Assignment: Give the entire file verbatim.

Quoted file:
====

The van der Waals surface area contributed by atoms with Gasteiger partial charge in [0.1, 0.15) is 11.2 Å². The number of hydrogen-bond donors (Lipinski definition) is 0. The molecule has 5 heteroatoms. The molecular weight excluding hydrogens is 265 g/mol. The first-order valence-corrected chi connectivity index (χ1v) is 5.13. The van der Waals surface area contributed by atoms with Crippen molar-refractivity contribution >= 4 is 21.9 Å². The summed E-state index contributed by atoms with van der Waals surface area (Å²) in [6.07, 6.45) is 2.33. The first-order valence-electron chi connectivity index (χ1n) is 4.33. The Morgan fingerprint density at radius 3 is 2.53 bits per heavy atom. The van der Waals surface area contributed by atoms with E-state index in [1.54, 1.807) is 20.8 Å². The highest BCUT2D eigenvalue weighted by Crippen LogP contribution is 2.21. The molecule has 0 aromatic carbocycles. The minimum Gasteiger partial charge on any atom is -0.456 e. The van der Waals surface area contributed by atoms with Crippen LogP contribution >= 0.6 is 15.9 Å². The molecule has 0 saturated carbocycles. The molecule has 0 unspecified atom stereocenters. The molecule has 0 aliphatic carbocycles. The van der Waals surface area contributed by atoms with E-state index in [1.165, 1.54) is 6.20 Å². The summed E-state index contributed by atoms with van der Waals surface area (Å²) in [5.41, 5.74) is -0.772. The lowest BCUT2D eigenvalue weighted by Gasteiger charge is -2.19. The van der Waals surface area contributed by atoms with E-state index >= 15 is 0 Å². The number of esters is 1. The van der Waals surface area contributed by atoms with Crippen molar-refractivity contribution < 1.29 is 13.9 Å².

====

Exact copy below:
The van der Waals surface area contributed by atoms with Gasteiger partial charge in [0.1, 0.15) is 11.2 Å². The number of hydrogen-bond donors (Lipinski definition) is 0. The molecule has 5 heteroatoms. The molecular weight excluding hydrogens is 265 g/mol. The first-order valence-corrected chi connectivity index (χ1v) is 5.13. The van der Waals surface area contributed by atoms with Crippen molar-refractivity contribution >= 4 is 21.9 Å². The summed E-state index contributed by atoms with van der Waals surface area (Å²) in [6.07, 6.45) is 2.33. The first-order valence-electron chi connectivity index (χ1n) is 4.33. The Morgan fingerprint density at radius 3 is 2.53 bits per heavy atom. The van der Waals surface area contributed by atoms with E-state index in [1.54, 1.807) is 20.8 Å². The highest BCUT2D eigenvalue weighted by Crippen LogP contribution is 2.21. The molecule has 0 aromatic carbocycles. The minimum Gasteiger partial charge on any atom is -0.456 e. The van der Waals surface area contributed by atoms with Crippen LogP contribution >= 0.6 is 15.9 Å². The molecule has 0 saturated carbocycles. The molecule has 0 unspecified atom stereocenters. The molecule has 0 aliphatic carbocycles. The van der Waals surface area contributed by atoms with E-state index in [1.165, 1.54) is 6.20 Å². The summed E-state index contributed by atoms with van der Waals surface area (Å²) in [5.41, 5.74) is -0.772. The lowest BCUT2D eigenvalue weighted by Gasteiger charge is -2.19. The van der Waals surface area contributed by atoms with E-state index >= 15 is 0 Å². The number of esters is 1. The van der Waals surface area contributed by atoms with Crippen molar-refractivity contribution < 1.29 is 13.9 Å².